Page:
Thomas Jefferson authored the Declaration of Independence and the Northwest Ordinance of 1787. He served as the first Secretary of State and the third U.S. President. His accomplishments include the Louisiana Purchase and founding the United States Military Academy at West Point. Although he had many lifetime achievements, the word “author” appears first on his headstone. Jefferson and John Adams were described as the north and south poles of the American Revolution. Unique in talents and from different regions, history may have been altered without their contributions. 

Alexander Hamilton served as Washington’s aide de camp throughout the revolution and led troops at Yorktown. He played an important role as the nation’s first treasury secretary. These illustrations are only a few examples of the thousands of contributions and sacrifices made by ordinary citizens to establish this great nation.

Many of the founders were well educated, exposed to great writers and thinkers from the age of ancient Greece to modern times. The ideas of rational thought, order, liberty and natural law were learned concepts taught by scholars. The Declaration of Independence and the Constitution are testaments to the brilliance of their authors, whose work brought forth a new nation, which still endures.

Events that have transpired over the past two centuries in the United States has brought improvement made possible by great sacrifice. The Civil War ended the fighting between the Union and Confederate forces but did not end discrimination and opposition to true justice for all, which the Civil Rights Act of 1965 attempted to obtain, 100 years later. The United States served as the leading allied nation in the Second World War, which saved Western Civilization from ruthless oppression by Nazi Germany and the Empire of Japan. Our nation grew stronger as a result with millions of veterans returning to civilian life. We led the defense of liberty in the Cold War, from a framework that the founding fathers established. A cooperative endeavor between three branches of government, with representatives from 50 states varied in culture, united in purpose.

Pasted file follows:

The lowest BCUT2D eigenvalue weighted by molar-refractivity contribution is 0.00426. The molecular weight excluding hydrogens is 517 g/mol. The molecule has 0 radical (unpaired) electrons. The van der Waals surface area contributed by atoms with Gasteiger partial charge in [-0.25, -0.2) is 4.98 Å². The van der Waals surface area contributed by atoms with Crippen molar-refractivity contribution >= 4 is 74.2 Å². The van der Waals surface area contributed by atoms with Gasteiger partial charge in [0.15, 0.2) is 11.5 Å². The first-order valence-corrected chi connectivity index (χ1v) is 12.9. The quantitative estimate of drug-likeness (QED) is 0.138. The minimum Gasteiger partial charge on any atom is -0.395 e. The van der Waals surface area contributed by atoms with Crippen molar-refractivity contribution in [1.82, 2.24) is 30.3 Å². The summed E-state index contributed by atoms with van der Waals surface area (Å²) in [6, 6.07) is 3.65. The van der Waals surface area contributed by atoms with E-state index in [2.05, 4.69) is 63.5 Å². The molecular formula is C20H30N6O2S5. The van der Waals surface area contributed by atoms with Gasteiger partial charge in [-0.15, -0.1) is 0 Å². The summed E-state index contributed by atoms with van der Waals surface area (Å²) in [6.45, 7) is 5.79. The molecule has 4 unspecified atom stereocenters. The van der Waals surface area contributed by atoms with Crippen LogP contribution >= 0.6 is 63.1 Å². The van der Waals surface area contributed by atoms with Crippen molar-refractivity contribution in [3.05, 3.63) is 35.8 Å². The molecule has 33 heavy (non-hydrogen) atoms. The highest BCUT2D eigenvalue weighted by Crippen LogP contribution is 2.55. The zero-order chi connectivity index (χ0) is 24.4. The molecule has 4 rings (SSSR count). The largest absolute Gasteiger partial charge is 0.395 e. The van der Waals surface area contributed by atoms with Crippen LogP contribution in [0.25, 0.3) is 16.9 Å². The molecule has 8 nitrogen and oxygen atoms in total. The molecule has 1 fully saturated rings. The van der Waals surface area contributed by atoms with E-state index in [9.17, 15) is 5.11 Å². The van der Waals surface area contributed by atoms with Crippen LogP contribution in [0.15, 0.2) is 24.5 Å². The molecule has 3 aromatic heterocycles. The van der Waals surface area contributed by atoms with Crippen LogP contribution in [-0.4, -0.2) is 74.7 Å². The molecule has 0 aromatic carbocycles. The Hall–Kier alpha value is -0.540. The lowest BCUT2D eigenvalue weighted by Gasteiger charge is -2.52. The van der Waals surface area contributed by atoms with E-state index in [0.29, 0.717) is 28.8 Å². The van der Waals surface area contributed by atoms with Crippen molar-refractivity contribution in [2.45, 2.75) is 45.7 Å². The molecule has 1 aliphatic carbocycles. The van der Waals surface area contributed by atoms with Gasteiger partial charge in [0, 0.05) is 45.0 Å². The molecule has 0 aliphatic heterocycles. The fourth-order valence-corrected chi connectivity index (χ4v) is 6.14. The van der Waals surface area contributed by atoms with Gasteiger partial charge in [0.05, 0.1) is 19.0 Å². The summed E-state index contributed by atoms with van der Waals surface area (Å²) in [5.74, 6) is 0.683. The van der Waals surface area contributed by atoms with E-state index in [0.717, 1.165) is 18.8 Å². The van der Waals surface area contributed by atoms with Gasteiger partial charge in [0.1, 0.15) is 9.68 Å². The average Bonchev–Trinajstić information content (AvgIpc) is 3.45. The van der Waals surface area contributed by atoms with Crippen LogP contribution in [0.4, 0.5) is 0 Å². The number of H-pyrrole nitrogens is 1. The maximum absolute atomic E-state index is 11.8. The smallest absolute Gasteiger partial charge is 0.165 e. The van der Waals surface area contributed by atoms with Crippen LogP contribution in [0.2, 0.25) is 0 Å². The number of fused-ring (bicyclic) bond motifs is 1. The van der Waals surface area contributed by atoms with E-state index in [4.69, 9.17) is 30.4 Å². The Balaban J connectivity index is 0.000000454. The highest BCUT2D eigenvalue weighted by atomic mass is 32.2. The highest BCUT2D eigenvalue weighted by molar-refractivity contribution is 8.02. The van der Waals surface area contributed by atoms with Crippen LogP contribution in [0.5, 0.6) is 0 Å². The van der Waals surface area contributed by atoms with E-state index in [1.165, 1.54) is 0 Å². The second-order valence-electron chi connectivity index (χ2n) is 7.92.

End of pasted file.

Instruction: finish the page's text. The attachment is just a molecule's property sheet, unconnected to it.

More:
There were no other political systems devised in 1776 and 1787 that rival what our nation’s leaders did  long ago. The Declaration of Independence and the Constitution are two documents which have few rivals and have stood the test of time. These are works of profound and unique thought. Other nations and leaders could have changed their own governments but did not. Our system of government provided the foundation for a nation, where many succeed, regardless of their ethnicity, social status or religious beliefs.

The ways of the old world still exist. Russia’s invasion of Ukraine is proof of that. In Southwest Asia, tribalism dominates regional affairs. Look no further than Afghanistan. The Soviet Union attempted a Stalinist approach of occupation, which failed after one decade. The United States attempted the democratic model, which failed after two decades. Absolute tyranny and oppression exist in North Korea, China, Venezuela, Iran and Russia. Religious liberty in many nations is non-existent, with persecution rampant around the world. In those nations, a bill of rights or constitutional amendments do not exist. In fact, a constitution does not exist at all. 

America was never designed to be a perfect solution to humanity’s problems; it is an imperfect construct, which lends itself to acceptance of new ideas and a changing culture. Constitutional amendments are proof of that evolution. Winston Churchill’s comment regarding our system is most fitting, “Democracy is the worst form of government, except for all the other forms that have been tried.” As the ever-broadening criticism of our nation’s framers intensifies, it would be best for those detractors to view the world as it was in 1776 and comprehend the actions of existing governments and customs of societies at that time. Then, gain a true appreciation of the innovative framework designed to prevent tyranny that our founders brought into being. The world is truly a better place with the United States as a member of the community of nations. Given the success over the past 247 years, our remarkable founding fathers deserve much credit. 

Print Friendly, PDF & Email
Written by
David Breuhan